Public Buildings InfoSheet: Vine Cottage


[Editor’s Note: The following has been prepared in advance of the “Forum on Public Buildings,” to be held 6:30 to 9 p.m. on April 26 at Town Hall (questions for panelists can be submitted here). Most of the information in the bullet points below is drawn from the Town Building Evaluation & Use Committee report.]

With its sunny yellow facade, this large transitional high Victorian gothic revival/Queen Anne building is located next to our Town Hall.

Vine Cottage. Credit: Mimi Findlay

This gracious home was built in 1859 “on speculation” by builder and sea captain Sereno Ogden. He had inherited some of the Nash property on the deaths of his wife Elizabeth Nash Ogden and their son. The Nashes were prominent early landowners, owning the land on the west side of Main Street, from present day Morse Court to the Red Cross building. Ogden’s own house occupied the site of our present-day Town Hall.

Vine Cottage, it is believed, started life as a simple Federal-style farm house. It was sold in 1861 with a half-acre of land, to Alexander Law for the sum of $2,000. Two years later, the home was sold to Albert S. Comstock and his wife Cornelia Carter Comstock, who would become founder of the New Canaan Chapter of the D.A.R.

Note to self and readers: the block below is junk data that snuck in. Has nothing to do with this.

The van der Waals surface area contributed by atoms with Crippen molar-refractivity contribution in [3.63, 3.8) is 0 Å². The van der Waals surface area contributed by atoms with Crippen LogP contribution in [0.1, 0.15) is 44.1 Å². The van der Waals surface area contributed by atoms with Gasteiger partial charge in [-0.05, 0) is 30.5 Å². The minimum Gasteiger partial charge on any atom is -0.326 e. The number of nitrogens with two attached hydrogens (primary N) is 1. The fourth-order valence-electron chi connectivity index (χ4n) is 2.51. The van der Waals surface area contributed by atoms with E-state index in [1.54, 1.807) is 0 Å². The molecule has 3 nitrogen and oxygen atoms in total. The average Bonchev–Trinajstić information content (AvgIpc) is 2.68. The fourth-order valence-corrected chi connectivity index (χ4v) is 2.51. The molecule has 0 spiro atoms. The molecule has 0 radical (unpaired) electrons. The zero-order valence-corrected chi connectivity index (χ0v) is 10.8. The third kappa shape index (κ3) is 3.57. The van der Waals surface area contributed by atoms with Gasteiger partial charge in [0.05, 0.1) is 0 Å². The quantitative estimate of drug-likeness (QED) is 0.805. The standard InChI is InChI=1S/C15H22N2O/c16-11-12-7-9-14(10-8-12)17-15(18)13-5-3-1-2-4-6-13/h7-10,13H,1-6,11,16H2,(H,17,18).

Vine Cottage. Photo courtesy of the Town of New Canaan

It is believed that the Comstocks later engaged Ogden to “modernize” their home. A report of The Connecticut Commission on Culture and Tourism lists the additions as including: “the cross-gable roof, imposing turrets . . . and a large four-bay Gothic porch which wraps around to the north and which has a tudor arched valance.”

The Comstocks named their home Vine Cottage because of the flowering vines which wove their way around the front porch. The name remains to this day.

Vine Cottage. Photo courtesy of the Town of New Canaan

Vine Cottage presents and iconic and welcoming image of “Our Town.”

Acquired and added to the Town Hall campus in 1997, it now houses the Department of Health and Human Services.

Richard Bergmann, then-chairman of the Historic District Commission, stated in 1997 that, “The building and site are visually important to the town, not only because of its location, but because the entire town population loves and cares about this house and its unique character.”

Libby Butterworth has lived in, loved and restored seven antique homes, including the Benedict Thatcher Ells House (twice) and her present ca. 1845 home on Main Street. She is a member of the New Canaan Historical Society, Landmark Homes of New Canaan and is on the Board of the New Canaan Preservation Alliance.

Leave a Reply

Your email address will not be published. Required fields are marked *